Watch the TEDx video on YouTube.
Watch the TEDx video on YouTube.
The purpose of advertising is largely to encourage consumers to buy your brand. Controversy still reigns how this occurs, e.g. attitude shift vs salience, but it is uncontroversial that exposure to a brand’s advertising should increase the propensity (likelihood) to buy that brand – that’s what an advertiser hopes to achieve for their spend.
So this is the behavioural effect of advertising. This is what undrerpins its sales effect. So this is what should be measured in order to judge the advertising.
Yet this is not what is measured, hardly ever.
A little bit of this behavioural nudge shows up in a change in this week’s sales figures. But only a tiny bit, because most of the consumers exposed to the advertising didn’t buy from the category this week. What on earth do this week’s sales figures tell us about the total long-term affect of this bit of advertising ? Not much, because we don’t know how much.
Also this week’s sales figures are a mis-mash of all sorts of other effects, from in-store promotions to competitor advertising. Even if, in a pristine fantasy world, they were purely affected by your advertising alone what would they actually show about our advertising… is it measurement of the sales power of the ad? is it the quality of the media placement? is it a measure of the appropriateness of the spend (obviously the sales effect depends heavily on how many people the advertising reaches)?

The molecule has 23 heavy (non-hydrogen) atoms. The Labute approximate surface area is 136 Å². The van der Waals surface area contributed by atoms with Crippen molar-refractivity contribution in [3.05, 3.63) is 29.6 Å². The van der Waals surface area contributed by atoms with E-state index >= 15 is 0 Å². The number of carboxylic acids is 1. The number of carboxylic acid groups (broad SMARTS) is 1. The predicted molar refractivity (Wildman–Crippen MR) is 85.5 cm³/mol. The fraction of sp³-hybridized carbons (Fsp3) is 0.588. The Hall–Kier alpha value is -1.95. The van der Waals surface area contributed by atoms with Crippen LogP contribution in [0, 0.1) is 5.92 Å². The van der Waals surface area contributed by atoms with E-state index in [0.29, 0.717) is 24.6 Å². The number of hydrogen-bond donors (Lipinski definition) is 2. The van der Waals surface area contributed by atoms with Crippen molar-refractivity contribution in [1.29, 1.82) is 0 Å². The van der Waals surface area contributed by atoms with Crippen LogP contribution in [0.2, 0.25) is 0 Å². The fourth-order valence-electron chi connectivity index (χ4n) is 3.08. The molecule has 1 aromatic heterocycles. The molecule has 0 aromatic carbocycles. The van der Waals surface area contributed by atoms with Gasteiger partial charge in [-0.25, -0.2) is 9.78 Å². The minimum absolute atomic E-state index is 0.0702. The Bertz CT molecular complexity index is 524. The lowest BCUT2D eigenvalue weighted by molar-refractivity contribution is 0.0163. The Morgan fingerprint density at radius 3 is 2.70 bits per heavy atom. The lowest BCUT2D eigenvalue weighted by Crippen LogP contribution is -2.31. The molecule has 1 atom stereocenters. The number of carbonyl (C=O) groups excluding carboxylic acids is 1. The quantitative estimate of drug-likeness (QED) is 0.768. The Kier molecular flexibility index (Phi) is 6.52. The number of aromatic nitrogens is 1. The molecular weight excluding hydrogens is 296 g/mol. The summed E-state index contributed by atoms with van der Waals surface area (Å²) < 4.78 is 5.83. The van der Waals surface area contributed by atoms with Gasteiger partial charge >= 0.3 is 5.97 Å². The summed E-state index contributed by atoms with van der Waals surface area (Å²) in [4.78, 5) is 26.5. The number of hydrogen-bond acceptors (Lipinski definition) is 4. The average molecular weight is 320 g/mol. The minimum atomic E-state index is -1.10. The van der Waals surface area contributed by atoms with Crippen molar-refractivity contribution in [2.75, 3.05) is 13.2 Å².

Many marketers understand that sales figures are a messy, noisy indicator of advertising’s sales power. Largely they are put off by the fact that sales figures show little or no reaction to their new advertising campaign. So they employ proxy measures, like advertising awareness or perception shifts. But these measures are noisy messy measures too. Again, in a fantasy world where they were only affected by your advertising, it still isn’t clear if they are measuring the quality of the advertising, or the media placement, or whether the spend was appropriate. And proxy measures are just that, they are not measures of the behavioural change in buying propensities.
I hope I’ve convinced you that marketers, and market researchers, have largely been barking up the wrong tree for decades. The reason we know so little about the sales effects of advertising – and hence what is good advertising – is that we have been measuring the wrong effects.
Behaviours are what we need to measure. But aggregate level sales receipts, like weekly/monthly sales figures, are a lousy measure of the sales power of our ads. The solution is true single-source data capturing individual’s repeat-buying over time as well as their exposure to advertising over time. And fortunately, single-source data is becoming increasingly available.
The problem with the term “frequency”, in media scheduling of advertising exposures (OTS), is that it can refer to more than one thing.